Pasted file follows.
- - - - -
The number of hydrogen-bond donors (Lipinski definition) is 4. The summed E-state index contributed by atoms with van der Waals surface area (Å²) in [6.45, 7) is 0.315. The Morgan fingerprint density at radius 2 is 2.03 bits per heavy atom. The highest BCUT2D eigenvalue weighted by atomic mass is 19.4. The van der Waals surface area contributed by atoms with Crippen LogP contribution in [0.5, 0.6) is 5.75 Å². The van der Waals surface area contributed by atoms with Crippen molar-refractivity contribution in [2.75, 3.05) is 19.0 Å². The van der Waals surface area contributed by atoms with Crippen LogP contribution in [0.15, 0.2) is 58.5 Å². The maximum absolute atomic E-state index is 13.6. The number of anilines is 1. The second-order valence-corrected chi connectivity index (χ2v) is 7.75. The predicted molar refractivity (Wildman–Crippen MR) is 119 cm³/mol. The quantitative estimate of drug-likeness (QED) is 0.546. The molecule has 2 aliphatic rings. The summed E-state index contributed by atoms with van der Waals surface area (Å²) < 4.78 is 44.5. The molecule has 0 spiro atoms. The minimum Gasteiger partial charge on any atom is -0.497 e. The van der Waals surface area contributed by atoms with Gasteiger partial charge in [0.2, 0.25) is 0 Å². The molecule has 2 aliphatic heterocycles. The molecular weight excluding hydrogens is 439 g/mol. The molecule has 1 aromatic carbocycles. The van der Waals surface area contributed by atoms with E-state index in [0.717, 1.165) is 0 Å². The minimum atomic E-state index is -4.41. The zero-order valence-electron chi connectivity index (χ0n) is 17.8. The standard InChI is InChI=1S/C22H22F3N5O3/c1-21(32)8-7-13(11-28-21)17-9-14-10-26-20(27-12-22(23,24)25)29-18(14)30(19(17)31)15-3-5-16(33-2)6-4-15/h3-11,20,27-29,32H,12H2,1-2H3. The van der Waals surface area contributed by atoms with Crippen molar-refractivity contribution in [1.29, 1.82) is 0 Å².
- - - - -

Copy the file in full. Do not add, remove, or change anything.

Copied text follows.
The number of hydrogen-bond donors (Lipinski definition) is 4. The summed E-state index contributed by atoms with van der Waals surface area (Å²) in [6.45, 7) is 0.315. The Morgan fingerprint density at radius 2 is 2.03 bits per heavy atom. The highest BCUT2D eigenvalue weighted by atomic mass is 19.4. The van der Waals surface area contributed by atoms with Crippen LogP contribution in [0.5, 0.6) is 5.75 Å². The van der Waals surface area contributed by atoms with Crippen molar-refractivity contribution in [2.75, 3.05) is 19.0 Å². The van der Waals surface area contributed by atoms with Crippen LogP contribution in [0.15, 0.2) is 58.5 Å². The maximum absolute atomic E-state index is 13.6. The number of anilines is 1. The second-order valence-corrected chi connectivity index (χ2v) is 7.75. The predicted molar refractivity (Wildman–Crippen MR) is 119 cm³/mol. The quantitative estimate of drug-likeness (QED) is 0.546. The molecule has 2 aliphatic rings. The summed E-state index contributed by atoms with van der Waals surface area (Å²) < 4.78 is 44.5. The molecule has 0 spiro atoms. The minimum Gasteiger partial charge on any atom is -0.497 e. The van der Waals surface area contributed by atoms with Gasteiger partial charge in [0.2, 0.25) is 0 Å². The molecule has 2 aliphatic heterocycles. The molecular weight excluding hydrogens is 439 g/mol. The molecule has 1 aromatic carbocycles. The van der Waals surface area contributed by atoms with E-state index in [0.717, 1.165) is 0 Å². The minimum atomic E-state index is -4.41. The zero-order valence-electron chi connectivity index (χ0n) is 17.8. The standard InChI is InChI=1S/C22H22F3N5O3/c1-21(32)8-7-13(11-28-21)17-9-14-10-26-20(27-12-22(23,24)25)29-18(14)30(19(17)31)15-3-5-16(33-2)6-4-15/h3-11,20,27-29,32H,12H2,1-2H3. The van der Waals surface area contributed by atoms with Crippen molar-refractivity contribution in [1.29, 1.82) is 0 Å².